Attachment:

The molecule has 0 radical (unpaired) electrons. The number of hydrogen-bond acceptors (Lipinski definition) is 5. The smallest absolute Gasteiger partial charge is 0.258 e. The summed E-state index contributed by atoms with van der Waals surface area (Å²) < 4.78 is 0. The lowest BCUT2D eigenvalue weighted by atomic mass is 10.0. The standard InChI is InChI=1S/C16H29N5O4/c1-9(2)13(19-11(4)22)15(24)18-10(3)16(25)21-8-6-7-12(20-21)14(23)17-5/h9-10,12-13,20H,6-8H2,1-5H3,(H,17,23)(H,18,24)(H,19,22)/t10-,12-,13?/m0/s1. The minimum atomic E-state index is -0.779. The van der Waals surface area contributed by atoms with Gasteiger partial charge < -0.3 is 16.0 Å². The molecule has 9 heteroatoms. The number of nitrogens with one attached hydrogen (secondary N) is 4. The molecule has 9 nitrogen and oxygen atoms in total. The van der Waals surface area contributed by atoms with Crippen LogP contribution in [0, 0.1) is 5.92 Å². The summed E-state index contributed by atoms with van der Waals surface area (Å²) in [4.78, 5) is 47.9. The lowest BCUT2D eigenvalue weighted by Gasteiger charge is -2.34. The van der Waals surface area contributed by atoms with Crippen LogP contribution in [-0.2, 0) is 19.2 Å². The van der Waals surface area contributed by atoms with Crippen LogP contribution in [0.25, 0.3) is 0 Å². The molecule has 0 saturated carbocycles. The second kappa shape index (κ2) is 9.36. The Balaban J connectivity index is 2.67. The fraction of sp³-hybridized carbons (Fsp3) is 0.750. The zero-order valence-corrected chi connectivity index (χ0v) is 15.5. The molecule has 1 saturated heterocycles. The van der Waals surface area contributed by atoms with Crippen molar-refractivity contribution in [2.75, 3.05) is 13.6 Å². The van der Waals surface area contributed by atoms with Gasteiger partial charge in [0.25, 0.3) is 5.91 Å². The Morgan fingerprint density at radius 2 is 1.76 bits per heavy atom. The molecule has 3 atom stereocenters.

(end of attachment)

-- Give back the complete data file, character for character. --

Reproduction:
The molecule has 0 radical (unpaired) electrons. The number of hydrogen-bond acceptors (Lipinski definition) is 5. The smallest absolute Gasteiger partial charge is 0.258 e. The summed E-state index contributed by atoms with van der Waals surface area (Å²) < 4.78 is 0. The lowest BCUT2D eigenvalue weighted by atomic mass is 10.0. The standard InChI is InChI=1S/C16H29N5O4/c1-9(2)13(19-11(4)22)15(24)18-10(3)16(25)21-8-6-7-12(20-21)14(23)17-5/h9-10,12-13,20H,6-8H2,1-5H3,(H,17,23)(H,18,24)(H,19,22)/t10-,12-,13?/m0/s1. The minimum atomic E-state index is -0.779. The van der Waals surface area contributed by atoms with Gasteiger partial charge < -0.3 is 16.0 Å². The molecule has 9 heteroatoms. The number of nitrogens with one attached hydrogen (secondary N) is 4. The molecule has 9 nitrogen and oxygen atoms in total. The van der Waals surface area contributed by atoms with Crippen LogP contribution in [0, 0.1) is 5.92 Å². The summed E-state index contributed by atoms with van der Waals surface area (Å²) in [4.78, 5) is 47.9. The lowest BCUT2D eigenvalue weighted by Gasteiger charge is -2.34. The van der Waals surface area contributed by atoms with Crippen LogP contribution in [-0.2, 0) is 19.2 Å². The van der Waals surface area contributed by atoms with Crippen LogP contribution in [0.25, 0.3) is 0 Å². The molecule has 0 saturated carbocycles. The second kappa shape index (κ2) is 9.36. The Balaban J connectivity index is 2.67. The fraction of sp³-hybridized carbons (Fsp3) is 0.750. The zero-order valence-corrected chi connectivity index (χ0v) is 15.5. The molecule has 1 saturated heterocycles. The van der Waals surface area contributed by atoms with Crippen molar-refractivity contribution in [2.75, 3.05) is 13.6 Å². The van der Waals surface area contributed by atoms with Gasteiger partial charge in [0.25, 0.3) is 5.91 Å². The Morgan fingerprint density at radius 2 is 1.76 bits per heavy atom. The molecule has 3 atom stereocenters.